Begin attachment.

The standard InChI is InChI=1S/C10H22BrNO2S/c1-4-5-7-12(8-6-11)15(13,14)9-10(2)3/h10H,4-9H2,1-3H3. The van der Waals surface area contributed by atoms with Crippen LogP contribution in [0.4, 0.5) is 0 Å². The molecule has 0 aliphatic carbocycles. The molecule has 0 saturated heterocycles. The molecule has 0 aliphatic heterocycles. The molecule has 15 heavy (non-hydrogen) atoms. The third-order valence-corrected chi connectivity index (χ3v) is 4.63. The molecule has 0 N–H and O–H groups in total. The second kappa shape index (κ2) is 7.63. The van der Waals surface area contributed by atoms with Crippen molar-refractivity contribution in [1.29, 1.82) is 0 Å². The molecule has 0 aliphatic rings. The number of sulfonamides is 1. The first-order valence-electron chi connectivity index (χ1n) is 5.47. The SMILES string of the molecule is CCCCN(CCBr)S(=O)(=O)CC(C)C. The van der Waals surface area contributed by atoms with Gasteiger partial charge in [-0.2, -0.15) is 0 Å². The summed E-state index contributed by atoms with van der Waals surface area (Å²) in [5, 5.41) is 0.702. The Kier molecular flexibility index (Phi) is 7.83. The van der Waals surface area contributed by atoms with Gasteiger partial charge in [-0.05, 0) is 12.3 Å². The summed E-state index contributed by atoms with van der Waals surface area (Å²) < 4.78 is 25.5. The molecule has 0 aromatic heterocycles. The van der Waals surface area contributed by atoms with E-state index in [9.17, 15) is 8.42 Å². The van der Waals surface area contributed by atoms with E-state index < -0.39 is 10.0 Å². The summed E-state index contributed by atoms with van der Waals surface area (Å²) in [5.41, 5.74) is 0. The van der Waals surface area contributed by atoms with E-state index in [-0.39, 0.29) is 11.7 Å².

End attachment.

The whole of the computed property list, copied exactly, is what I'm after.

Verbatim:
The standard InChI is InChI=1S/C10H22BrNO2S/c1-4-5-7-12(8-6-11)15(13,14)9-10(2)3/h10H,4-9H2,1-3H3. The van der Waals surface area contributed by atoms with Crippen LogP contribution in [0.4, 0.5) is 0 Å². The molecule has 0 aliphatic carbocycles. The molecule has 0 saturated heterocycles. The molecule has 0 aliphatic heterocycles. The molecule has 15 heavy (non-hydrogen) atoms. The third-order valence-corrected chi connectivity index (χ3v) is 4.63. The molecule has 0 N–H and O–H groups in total. The second kappa shape index (κ2) is 7.63. The van der Waals surface area contributed by atoms with Crippen molar-refractivity contribution in [1.29, 1.82) is 0 Å². The molecule has 0 aliphatic rings. The number of sulfonamides is 1. The first-order valence-electron chi connectivity index (χ1n) is 5.47. The SMILES string of the molecule is CCCCN(CCBr)S(=O)(=O)CC(C)C. The van der Waals surface area contributed by atoms with Gasteiger partial charge in [-0.2, -0.15) is 0 Å². The summed E-state index contributed by atoms with van der Waals surface area (Å²) in [5, 5.41) is 0.702. The Kier molecular flexibility index (Phi) is 7.83. The van der Waals surface area contributed by atoms with Gasteiger partial charge in [-0.05, 0) is 12.3 Å². The summed E-state index contributed by atoms with van der Waals surface area (Å²) < 4.78 is 25.5. The molecule has 0 aromatic heterocycles. The van der Waals surface area contributed by atoms with E-state index in [9.17, 15) is 8.42 Å². The van der Waals surface area contributed by atoms with E-state index < -0.39 is 10.0 Å². The summed E-state index contributed by atoms with van der Waals surface area (Å²) in [5.41, 5.74) is 0. The van der Waals surface area contributed by atoms with E-state index in [-0.39, 0.29) is 11.7 Å².